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Self-organization and complexity in the natural sciences

An important strand of work leading to the analysis of complex evolution is thermodynamics. Ilya Prigogine received the Nobel prize for his work, in collaboration with other members of the "Brussels School", showing that physical and chemical systems far from thermodynamical equilibrium tend to self-organize by exporting entropy and thus to form dissipative structures. Both his philosophical musings (Prigogine & Stengers, 1984) about the new world view implied by self-organization and irreversible change, and his scientific work (Nicolis & Prigogine, 1977, 1989; Prigogine, 1980) on bifurcations and order through fluctuations remain classics, cited in the most diverse contexts. Inspired by Prigogine's theories, Erich Jantsch has made an ambitious attempt to synthesize everything that was known at the time (1979) about self-organizing processes, from the Big Bang to the evolution of society, into an encompassing world view.

The physicist Hermann Haken (1978) has suggested the label of synergetics for the field that studies the collective patterns emerging from many interacting components, as they are found in chemical reactions, crystal formations or lasers. Another Nobel laureate, Manfred Eigen (1992), has focused on the origin of life, the domain where chemical self-organization and biological evolution meet. He has introduced the concepts of hypercycle, an autocatalytic cycle of chemical reactions containing other cycles, and of quasispecies, the fuzzy distribution of genotypes characterizing a population of quickly mutating organisms or molecules (1979).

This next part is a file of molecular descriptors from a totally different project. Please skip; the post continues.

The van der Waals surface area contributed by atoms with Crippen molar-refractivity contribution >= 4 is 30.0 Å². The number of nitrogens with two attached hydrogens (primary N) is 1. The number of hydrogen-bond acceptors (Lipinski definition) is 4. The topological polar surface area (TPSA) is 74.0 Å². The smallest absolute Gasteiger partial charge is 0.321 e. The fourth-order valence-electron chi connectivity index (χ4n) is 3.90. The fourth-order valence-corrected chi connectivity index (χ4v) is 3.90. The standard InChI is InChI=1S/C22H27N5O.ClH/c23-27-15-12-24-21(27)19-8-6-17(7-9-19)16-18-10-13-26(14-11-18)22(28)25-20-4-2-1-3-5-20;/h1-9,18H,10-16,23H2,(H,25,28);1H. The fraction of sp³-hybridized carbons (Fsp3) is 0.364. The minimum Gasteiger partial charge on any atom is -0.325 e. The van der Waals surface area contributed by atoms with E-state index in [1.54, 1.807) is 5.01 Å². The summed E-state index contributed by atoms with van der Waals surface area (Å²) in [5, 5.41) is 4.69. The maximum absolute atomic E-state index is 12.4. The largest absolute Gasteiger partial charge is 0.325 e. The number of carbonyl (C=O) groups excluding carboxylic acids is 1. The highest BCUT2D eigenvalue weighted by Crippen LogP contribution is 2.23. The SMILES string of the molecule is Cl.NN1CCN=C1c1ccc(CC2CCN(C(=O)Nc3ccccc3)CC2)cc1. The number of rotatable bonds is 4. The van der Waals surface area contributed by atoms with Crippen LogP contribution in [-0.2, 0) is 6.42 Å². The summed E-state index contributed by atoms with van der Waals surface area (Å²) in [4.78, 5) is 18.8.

The modelling of non-linear systems in physics has led to the concept of chaos, a deterministic process characterized by extreme sensitivity to its initial conditions (Crutchfield, Farmer, Packard & Shaw, 1986). Although chaotic dynamics is not strictly a form of evolution, it is an important aspect of the behavior of complex systems. The science journalist James Gleick has written a popular history of, and introduction to, the field. Cellular automata, mathematical models of distributed dynamical processes characterized by a discrete space and time, have been widely used to study phenomena such as chaos, attractors and the analogy between dynamics and computation through computer simulation. Stephen Wolfram has made a fundamental classification of their types of behavior. Catastrophe theory proposes a mathematical classification of the critical behavior of continuous mappings. It was developed by René Thom (1975) in order to model the (continuous) development of (discontinuous) forms in organisms, thus extending the much older work by the biologist D' Arcy Thompson (1917).

Another French mathematician, Benoit Mandelbrot (1983), has founded the field of fractal geometry, which models the recurrence of similar patterns at different scales which characterizes most natural systems. Such self-similar structures exhibit power laws, like the famous Zipf's law governing the frequency of words. By studying processes such as avalanches and earthquakes, Per Bak (1988, 1991) has shown that many complex systems will spontaneously evolve to the critical edge between order (stability) and chaos, where the size of disturbances obeys a power law, large disturbances being less frequent than small ones. This phenomenon, which he called self-organized criticality, may also provide an explanation for the punctuated equilibrium dynamics seen in biological evolution.

Bibliography: see the "classic publications on complex, evolving systems".

See also: Web servers on complexity and self-organization

Copyright© 1996 Principia Cybernetica - Referencing this page

F. Heylighen,

Nov 12, 1996


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Cybernetics and Systems Theory

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